Insurance companies today face significant challenges, increased capital requirements and continuing low interest rates rank high amongst them, however both are low in precedence when compared to the need to drive digital transformation within the industry.
According to research by Gartner*, close to two thirds of the world’s biggest insurance companies have already invested in insurance technology start-ups. By 2018, eight out of ten property, casualty and life insurers will have joined them.
However, although insurers are fully aware the future is digital, it seems that when it comes to the digital transformation of their own business, things are more difficult. Although insurers are investing in other technology businesses, a digital strategy itself, is often not included within the insurer’s own business strategy. It is, in fact, perhaps the key challenge facing the insurance industry today.
Below are six key steps that are essential in helping insurance firms achieve digital transformation:
1. It starts with people…
Insurers need to understand the needs and priorities of the people at the heart of the digital initiative to develop their approach. According to Jonathan Swift (Wired’s Editor-in-Chief)**, to succeed in the evolving insurance market, you need to think like a start-up, whilst taking the time at the outset to analyse, and ask what your existing customers, stakeholders, employees and executives want and need from digital transformation.
[easy-tweet tweet=”The gap in technological expertise is not unique to the insurance industry” hashtags=”Technology, Digital”]
They also need to bring in the digital expertise, not just at the front end, implementing digital initiatives, but at the top, setting the digital vision and strategy, whilst identifying the risks, and opportunities from emerging technology and changing consumer behaviours.
The gap in technological expertise is not unique to the insurance industry. A review***from last year of 1,925 executive and non-executive directors at more than 100 of the largest banks, showed only 6% of board members and 3% of CEOs had professional backgrounds in technology. More than four in ten (43%) had no technology experience on their board at all. This knowledge gap is a common challenge across financial services but one that must be addressed.
2. It relies on data…
Insurers already have much of the data they need, particularly in terms of customer behaviours and attitudes. Aviva’s Chief Digital Officer believes they already have incredible insight, the challenge now is capturing this from silos across the business and attempting to turn it into actionable intelligence.
Insurers need to use external digital analysis, customer experience and empathy mapping and digital value chain analysis to inform a process of segmentation and targeting, and to define their value proposition and goals.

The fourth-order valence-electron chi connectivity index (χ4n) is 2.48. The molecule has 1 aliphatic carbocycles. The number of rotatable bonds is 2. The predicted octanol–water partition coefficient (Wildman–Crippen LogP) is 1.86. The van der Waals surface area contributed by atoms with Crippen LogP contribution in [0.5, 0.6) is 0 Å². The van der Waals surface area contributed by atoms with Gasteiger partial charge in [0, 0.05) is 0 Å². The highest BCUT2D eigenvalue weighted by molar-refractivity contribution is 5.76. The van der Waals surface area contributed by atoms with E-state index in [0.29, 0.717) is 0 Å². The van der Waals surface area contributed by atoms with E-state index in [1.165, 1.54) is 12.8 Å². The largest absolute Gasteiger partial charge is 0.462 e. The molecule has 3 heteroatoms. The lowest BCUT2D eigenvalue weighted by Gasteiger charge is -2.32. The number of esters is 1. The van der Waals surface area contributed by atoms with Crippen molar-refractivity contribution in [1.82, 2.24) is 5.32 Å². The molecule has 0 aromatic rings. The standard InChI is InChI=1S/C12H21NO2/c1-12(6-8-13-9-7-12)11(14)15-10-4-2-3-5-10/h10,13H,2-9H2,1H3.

3. You need a roadmap…
Digitisation is changing markets quickly. With the threat of disruption from new, and changing customer behaviours and expectations there is an urgency to implement digital initiatives that will prevent insurers falling behind and losing market share.
This cannot however come at the expense of a long-term plan. Insurers need a lasting plan as well as roadmaps for strategic initiatives and business imperatives.
4. This requires a digital framework…
A framework allows the company to address digital goals and objectives. Not only will it show how initiatives to meet short term business requirements will be achieved, but also how these will change over time and how they link with your strategies.
The framework will address how projects today will fit in with the vision of the future, and the methods – on premises hosting, using the cloud, software as a service – that make most sense to get there.
5. Define the digitals scope…
There is no escape from considering in detail the company’s approach across digital. It is not just about what the business does, but how it presents it.
Insurers must outline the purpose, objectives and key initiatives and challenges in all the key areas: Website, branding, online content, digital advertising, contact management, social media and mobile. They must also determine what needs to be serviced in-house and what can be outsourced.
6. Get it right first time…
Execution and governance are essential to success. Organisations often bite off more than they can chew, starting with a grand transformation that takes too long to provide meaningful returns. The result can mean compromises that undermine the potential value of the project’
Should the end result be a disappointment to consumers or users, they’ll be reluctant to adopt later iterations. Big visions and objectives therefore need to be segmented into small, deliverable projects that provide valuable functionality.
That’s not to say the digital challenge does not require big changes. It does. But on the way there, each step counts and it is one of the key areas insurers need to start addressing. They should do so not only because digital transformation is probably the biggest issue that they face, but also because it’s central to addressing so many of the other challenges on the boardroom agenda.